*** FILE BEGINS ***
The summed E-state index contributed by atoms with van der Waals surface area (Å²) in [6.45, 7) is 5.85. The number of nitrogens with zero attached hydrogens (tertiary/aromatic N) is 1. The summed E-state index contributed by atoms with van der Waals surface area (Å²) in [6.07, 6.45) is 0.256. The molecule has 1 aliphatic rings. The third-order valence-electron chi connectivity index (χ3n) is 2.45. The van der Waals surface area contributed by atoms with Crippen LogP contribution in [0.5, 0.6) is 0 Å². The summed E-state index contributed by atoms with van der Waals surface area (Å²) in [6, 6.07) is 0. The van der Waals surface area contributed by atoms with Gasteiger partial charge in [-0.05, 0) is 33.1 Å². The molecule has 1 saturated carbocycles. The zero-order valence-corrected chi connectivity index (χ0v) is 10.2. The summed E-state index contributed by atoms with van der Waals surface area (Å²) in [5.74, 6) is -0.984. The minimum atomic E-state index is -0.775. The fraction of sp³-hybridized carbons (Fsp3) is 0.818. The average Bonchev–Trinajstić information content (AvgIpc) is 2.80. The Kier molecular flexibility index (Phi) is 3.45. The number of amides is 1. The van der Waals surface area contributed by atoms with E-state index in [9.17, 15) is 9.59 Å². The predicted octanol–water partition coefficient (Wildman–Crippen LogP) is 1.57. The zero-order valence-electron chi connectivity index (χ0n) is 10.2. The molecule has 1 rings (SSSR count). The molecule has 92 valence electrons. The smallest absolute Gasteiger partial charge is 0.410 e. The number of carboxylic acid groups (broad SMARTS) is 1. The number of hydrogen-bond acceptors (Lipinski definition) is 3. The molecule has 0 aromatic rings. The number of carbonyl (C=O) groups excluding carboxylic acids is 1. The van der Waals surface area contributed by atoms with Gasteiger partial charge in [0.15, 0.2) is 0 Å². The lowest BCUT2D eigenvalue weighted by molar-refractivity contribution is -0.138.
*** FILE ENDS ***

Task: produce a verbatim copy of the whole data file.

The summed E-state index contributed by atoms with van der Waals surface area (Å²) in [6.45, 7) is 5.85. The number of nitrogens with zero attached hydrogens (tertiary/aromatic N) is 1. The summed E-state index contributed by atoms with van der Waals surface area (Å²) in [6.07, 6.45) is 0.256. The molecule has 1 aliphatic rings. The third-order valence-electron chi connectivity index (χ3n) is 2.45. The van der Waals surface area contributed by atoms with Crippen LogP contribution in [0.5, 0.6) is 0 Å². The summed E-state index contributed by atoms with van der Waals surface area (Å²) in [6, 6.07) is 0. The van der Waals surface area contributed by atoms with Gasteiger partial charge in [-0.05, 0) is 33.1 Å². The molecule has 1 saturated carbocycles. The zero-order valence-corrected chi connectivity index (χ0v) is 10.2. The summed E-state index contributed by atoms with van der Waals surface area (Å²) in [5.74, 6) is -0.984. The minimum atomic E-state index is -0.775. The fraction of sp³-hybridized carbons (Fsp3) is 0.818. The average Bonchev–Trinajstić information content (AvgIpc) is 2.80. The Kier molecular flexibility index (Phi) is 3.45. The number of amides is 1. The van der Waals surface area contributed by atoms with E-state index in [9.17, 15) is 9.59 Å². The predicted octanol–water partition coefficient (Wildman–Crippen LogP) is 1.57. The zero-order valence-electron chi connectivity index (χ0n) is 10.2. The molecule has 1 rings (SSSR count). The molecule has 92 valence electrons. The smallest absolute Gasteiger partial charge is 0.410 e. The number of carboxylic acid groups (broad SMARTS) is 1. The number of hydrogen-bond acceptors (Lipinski definition) is 3. The molecule has 0 aromatic rings. The number of carbonyl (C=O) groups excluding carboxylic acids is 1. The van der Waals surface area contributed by atoms with Gasteiger partial charge in [0.15, 0.2) is 0 Å². The lowest BCUT2D eigenvalue weighted by molar-refractivity contribution is -0.138.